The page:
We Americans love the show. It is the computer-controlled, whole house holiday lighting schemes that lead to traffic jams of eager viewers, virtuosity on stage to a standing “O” and the homerun derbies rather than singles to left that we seem to crave. We longingly eye the ski-lift to the black diamond ski run, though everyone knows our skills are best suited for the bunny slope. We’re “all-in” for the multi-million dollar lottery payoff, choosing not to buy tickets if the pool “is only $2 million.” You get the idea. It’s all about the big dance. In college basketball this week, the men’s and women’s dances are simply known as March Madness.
We love the unexpected. There are smiles around the watercooler every time the experts’ predictions prove no better than our own. “Have no fear, Underdog is here!” Even the best prognosticators succumb to the busted bracket and are left to hope at least the final four will hold up another night. Alas, there are sleepers lurking and a Cinderella, intent on thwarting big money programs with million dollar coaching staffs and marquee rosters, may threaten to crash the party. We’ll marvel if the UConn ladies can stretch their winning streak beyond 110 games, but secretly root for an upset just to see who can pull it off.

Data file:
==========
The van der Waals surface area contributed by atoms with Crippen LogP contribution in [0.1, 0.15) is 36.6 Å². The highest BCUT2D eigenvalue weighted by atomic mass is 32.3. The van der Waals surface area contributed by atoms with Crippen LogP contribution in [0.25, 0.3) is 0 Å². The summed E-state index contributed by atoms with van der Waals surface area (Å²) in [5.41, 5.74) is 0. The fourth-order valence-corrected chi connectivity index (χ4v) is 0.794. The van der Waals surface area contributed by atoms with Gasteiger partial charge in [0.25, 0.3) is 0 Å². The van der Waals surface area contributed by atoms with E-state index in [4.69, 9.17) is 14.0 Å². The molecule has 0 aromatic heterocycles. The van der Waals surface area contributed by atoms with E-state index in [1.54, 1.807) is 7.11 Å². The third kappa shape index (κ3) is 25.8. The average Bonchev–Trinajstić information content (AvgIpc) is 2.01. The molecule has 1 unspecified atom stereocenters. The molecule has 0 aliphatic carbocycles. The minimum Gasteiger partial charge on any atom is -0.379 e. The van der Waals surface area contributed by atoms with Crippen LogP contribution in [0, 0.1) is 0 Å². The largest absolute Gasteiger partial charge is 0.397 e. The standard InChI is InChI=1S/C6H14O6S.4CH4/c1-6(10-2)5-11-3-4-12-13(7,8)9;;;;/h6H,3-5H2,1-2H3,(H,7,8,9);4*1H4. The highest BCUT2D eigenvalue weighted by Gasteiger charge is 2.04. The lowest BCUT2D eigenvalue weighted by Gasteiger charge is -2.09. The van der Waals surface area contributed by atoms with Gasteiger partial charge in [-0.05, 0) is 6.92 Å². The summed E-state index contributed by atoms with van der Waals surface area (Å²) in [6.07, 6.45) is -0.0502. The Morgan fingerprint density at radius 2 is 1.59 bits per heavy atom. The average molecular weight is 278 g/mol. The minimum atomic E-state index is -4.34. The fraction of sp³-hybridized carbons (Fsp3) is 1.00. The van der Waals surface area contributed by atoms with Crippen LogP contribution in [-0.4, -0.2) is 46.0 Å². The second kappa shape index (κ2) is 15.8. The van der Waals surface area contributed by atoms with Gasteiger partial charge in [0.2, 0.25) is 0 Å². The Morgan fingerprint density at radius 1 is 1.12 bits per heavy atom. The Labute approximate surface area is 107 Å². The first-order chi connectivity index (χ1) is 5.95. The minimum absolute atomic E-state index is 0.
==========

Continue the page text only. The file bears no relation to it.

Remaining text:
There is a teachable moment ahead as you watch these exciting weeks unfold. Basketball is played five on five. For every monster jam, MVP scoring run and buzzer-beater-upset, remind your children to admire the defensive star, the adept wizard from the foul line and the calm, consoling coach with an arm around a player in distress. The points from the foul line are of equal value, a coach’s wisdom can meld an unbeatable spirit and the defensive ace that prevents another from scoring might as well have scored herself. While others are focused upon the showiest at the dance, help your child pick out the quiet, unassuming players whom others miss as only “bit part actors;” these invaluable roles actually ensure that the show must go on.